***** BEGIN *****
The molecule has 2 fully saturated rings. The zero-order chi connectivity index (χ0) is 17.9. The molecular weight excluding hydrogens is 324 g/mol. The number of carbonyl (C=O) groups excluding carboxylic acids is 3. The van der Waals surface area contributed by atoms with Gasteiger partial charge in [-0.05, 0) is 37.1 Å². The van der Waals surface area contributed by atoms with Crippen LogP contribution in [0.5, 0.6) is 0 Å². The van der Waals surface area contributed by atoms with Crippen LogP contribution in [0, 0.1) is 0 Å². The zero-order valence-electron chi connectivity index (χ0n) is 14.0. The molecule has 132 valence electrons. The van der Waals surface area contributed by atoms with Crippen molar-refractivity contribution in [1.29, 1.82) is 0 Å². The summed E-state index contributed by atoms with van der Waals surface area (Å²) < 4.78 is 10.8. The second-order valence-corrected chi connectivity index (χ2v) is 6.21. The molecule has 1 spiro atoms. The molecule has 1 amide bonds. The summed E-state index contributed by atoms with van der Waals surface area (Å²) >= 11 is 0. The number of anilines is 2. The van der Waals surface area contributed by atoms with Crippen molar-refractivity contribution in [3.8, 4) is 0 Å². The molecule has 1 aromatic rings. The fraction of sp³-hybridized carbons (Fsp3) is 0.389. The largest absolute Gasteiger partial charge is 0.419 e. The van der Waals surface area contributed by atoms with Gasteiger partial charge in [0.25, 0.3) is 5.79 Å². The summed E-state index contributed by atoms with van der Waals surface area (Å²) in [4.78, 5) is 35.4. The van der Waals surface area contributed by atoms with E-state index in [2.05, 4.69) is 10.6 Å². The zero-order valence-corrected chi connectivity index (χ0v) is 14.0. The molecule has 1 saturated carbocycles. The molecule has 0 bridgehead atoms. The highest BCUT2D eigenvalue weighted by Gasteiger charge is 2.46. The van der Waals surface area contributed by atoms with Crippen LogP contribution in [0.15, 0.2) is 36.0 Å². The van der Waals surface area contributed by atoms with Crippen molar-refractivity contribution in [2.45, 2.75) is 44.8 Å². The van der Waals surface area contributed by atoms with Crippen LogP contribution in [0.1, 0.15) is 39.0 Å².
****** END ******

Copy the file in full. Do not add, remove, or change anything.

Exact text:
The molecule has 2 fully saturated rings. The zero-order chi connectivity index (χ0) is 17.9. The molecular weight excluding hydrogens is 324 g/mol. The number of carbonyl (C=O) groups excluding carboxylic acids is 3. The van der Waals surface area contributed by atoms with Gasteiger partial charge in [-0.05, 0) is 37.1 Å². The van der Waals surface area contributed by atoms with Crippen LogP contribution in [0.5, 0.6) is 0 Å². The van der Waals surface area contributed by atoms with Crippen LogP contribution in [0, 0.1) is 0 Å². The zero-order valence-electron chi connectivity index (χ0n) is 14.0. The molecule has 132 valence electrons. The van der Waals surface area contributed by atoms with Crippen molar-refractivity contribution in [1.29, 1.82) is 0 Å². The summed E-state index contributed by atoms with van der Waals surface area (Å²) < 4.78 is 10.8. The second-order valence-corrected chi connectivity index (χ2v) is 6.21. The molecule has 1 spiro atoms. The molecule has 1 amide bonds. The summed E-state index contributed by atoms with van der Waals surface area (Å²) >= 11 is 0. The number of anilines is 2. The van der Waals surface area contributed by atoms with Crippen molar-refractivity contribution in [3.8, 4) is 0 Å². The molecule has 1 aromatic rings. The fraction of sp³-hybridized carbons (Fsp3) is 0.389. The largest absolute Gasteiger partial charge is 0.419 e. The van der Waals surface area contributed by atoms with Gasteiger partial charge in [0.25, 0.3) is 5.79 Å². The summed E-state index contributed by atoms with van der Waals surface area (Å²) in [4.78, 5) is 35.4. The van der Waals surface area contributed by atoms with E-state index in [2.05, 4.69) is 10.6 Å². The zero-order valence-corrected chi connectivity index (χ0v) is 14.0. The molecule has 1 saturated carbocycles. The molecule has 0 bridgehead atoms. The highest BCUT2D eigenvalue weighted by Gasteiger charge is 2.46. The van der Waals surface area contributed by atoms with Crippen LogP contribution in [0.15, 0.2) is 36.0 Å². The van der Waals surface area contributed by atoms with Crippen molar-refractivity contribution in [2.45, 2.75) is 44.8 Å². The van der Waals surface area contributed by atoms with Crippen LogP contribution in [0.1, 0.15) is 39.0 Å².